Posted by ESPN.com's Chris Low
We dive right into some conference games this weekend, which is refreshing given all the carnage we witnessed to open the season.
The SEC must have set some kind of record for 40-point blowouts last week. It was like everybody in the league was having a contest to see who could open up with the most overmatched foe.
That is, everybody but Alabama, Auburn, Georgia and South Carolina. And LSU gets a pass, too, for going all the way across the country to play a Pac-10 team, even though Washington was 0-12 the year before.
Thankfully, the exhibition season is over, although somebody forgot to tell Florida. The No. 1-ranked Gators "step it up" from Charleston Southern to Troy this Saturday.
Think about how crowded the Purple Porpoise would be by halftime if that fine establishment were still open.
Here’s a look at what to watch in the SEC in Week 2:
1. Joe Cox’s second shot: It sounds like Georgia quarterback Joe Cox has thick skin, which is good. He said this week he was unfazed by what his critics were saying. His focus remains on this team and the offense getting better. Who knows how much Cox was affected by flu-like symptoms last week. Georgia coach Mark Richt said Cox would be the last one to bring it up regardless of how he felt. Either way, he wasn’t very sharp throwing the football in the season-opening 24-10 loss to Oklahoma State, but gets a chance for redemption against a South Carolina defense that will come after him. Don’t count Cox out just yet. He’s better than he played last week and is one tough customer.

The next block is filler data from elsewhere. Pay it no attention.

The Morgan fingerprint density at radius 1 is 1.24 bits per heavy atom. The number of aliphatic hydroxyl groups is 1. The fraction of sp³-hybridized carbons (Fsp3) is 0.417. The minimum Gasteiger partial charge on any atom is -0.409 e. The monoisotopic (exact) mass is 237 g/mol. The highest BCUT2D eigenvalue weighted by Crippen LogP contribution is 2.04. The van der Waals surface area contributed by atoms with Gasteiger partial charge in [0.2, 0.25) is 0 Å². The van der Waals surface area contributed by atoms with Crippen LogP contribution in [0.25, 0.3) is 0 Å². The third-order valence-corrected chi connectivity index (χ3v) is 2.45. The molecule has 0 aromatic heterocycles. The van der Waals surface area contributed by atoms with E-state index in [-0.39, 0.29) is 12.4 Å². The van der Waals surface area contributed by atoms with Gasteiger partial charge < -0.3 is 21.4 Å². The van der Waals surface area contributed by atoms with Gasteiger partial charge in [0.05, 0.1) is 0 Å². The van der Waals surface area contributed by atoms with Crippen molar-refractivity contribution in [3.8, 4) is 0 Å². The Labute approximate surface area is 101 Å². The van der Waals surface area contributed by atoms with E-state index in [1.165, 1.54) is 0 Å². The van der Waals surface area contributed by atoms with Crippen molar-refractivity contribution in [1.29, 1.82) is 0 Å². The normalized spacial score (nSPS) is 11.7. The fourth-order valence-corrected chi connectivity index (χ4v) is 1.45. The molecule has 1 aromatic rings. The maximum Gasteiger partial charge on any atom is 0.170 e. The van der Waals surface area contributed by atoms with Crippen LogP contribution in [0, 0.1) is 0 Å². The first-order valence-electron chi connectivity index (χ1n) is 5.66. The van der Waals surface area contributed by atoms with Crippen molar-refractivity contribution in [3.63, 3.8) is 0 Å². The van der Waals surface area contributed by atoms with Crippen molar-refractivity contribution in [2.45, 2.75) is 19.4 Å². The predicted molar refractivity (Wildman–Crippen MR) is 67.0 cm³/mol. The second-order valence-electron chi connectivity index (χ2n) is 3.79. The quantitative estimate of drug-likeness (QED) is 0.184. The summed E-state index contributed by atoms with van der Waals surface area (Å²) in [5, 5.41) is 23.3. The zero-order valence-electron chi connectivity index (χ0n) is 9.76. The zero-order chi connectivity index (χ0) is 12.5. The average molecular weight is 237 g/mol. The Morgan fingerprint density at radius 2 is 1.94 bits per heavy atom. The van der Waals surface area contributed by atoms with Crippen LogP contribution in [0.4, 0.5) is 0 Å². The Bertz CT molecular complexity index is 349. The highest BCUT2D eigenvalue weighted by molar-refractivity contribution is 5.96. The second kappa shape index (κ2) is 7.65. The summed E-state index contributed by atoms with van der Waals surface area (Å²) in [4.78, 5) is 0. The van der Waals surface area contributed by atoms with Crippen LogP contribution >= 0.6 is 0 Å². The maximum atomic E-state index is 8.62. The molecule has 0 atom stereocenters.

2. The Head Ball Coach’s dilemma: Steve Spurrier has a good defense. Actually, he has a really good defense capable of keeping South Carolina in just about every game it plays this season. Here’s the rub: Spurrier isn’t real fond of playing it close to the vest and playing to his defense. Sure, the Gamecocks have to play better on offense than they did in the 7-3 season-opening win over North Carolina State. But if they start pitching it around the ballpark too much, they risk the kind of turnovers that kept the defense backed up against its own goal line all of last season. We’ll see if Spurrier can find a happy medium this Saturday in Athens.
3. Getting defensive: OK, it wasn’t a rousing start for John Chavis and his LSU defense. Washington piled up 478 yards of total offense and 25 first downs last weekend, although the Tigers played better in the second half and prevailed 31-23 in Seattle. The LSU defenders have all vowed that it will be a different defense that takes the field this Saturday night against Vanderbilt. We’ll see if they can deliver on that promise. Ironically, the last time LSU gave up 478 yards or more of total offense in a regulation game was the 2005 opener against Arizona State. Like Chavis, Bo Pelini was also making his debut as defensive coordinator. The Tigers won 35-31, but were torched for 560 yards of total offense. How did they finish up that season? Try third nationally in scoring defense and total defense.
4. The good Shepard: After all the talk about Russell Shepard and all the different ways he could hurt a defense, the talented true freshman didn’t play a snap against Washington in the opener. The Tigers’ version of “Slash” watched from the sideline, as LSU coach Les Miles said afterward that he regretted not getting Shepard into the game. Miles said the closeness of the game and the Tigers’ limited number of offensive plays were the reasons why Shepard didn’t play. Here’s betting that Shepard is more than just a spectator this weekend. Having enrolled in school early, he’s gone through the spring and the preseason, and his teammates have raved about his ability to make things happen when he gets the ball. Maybe his chance will come in front of the home folks.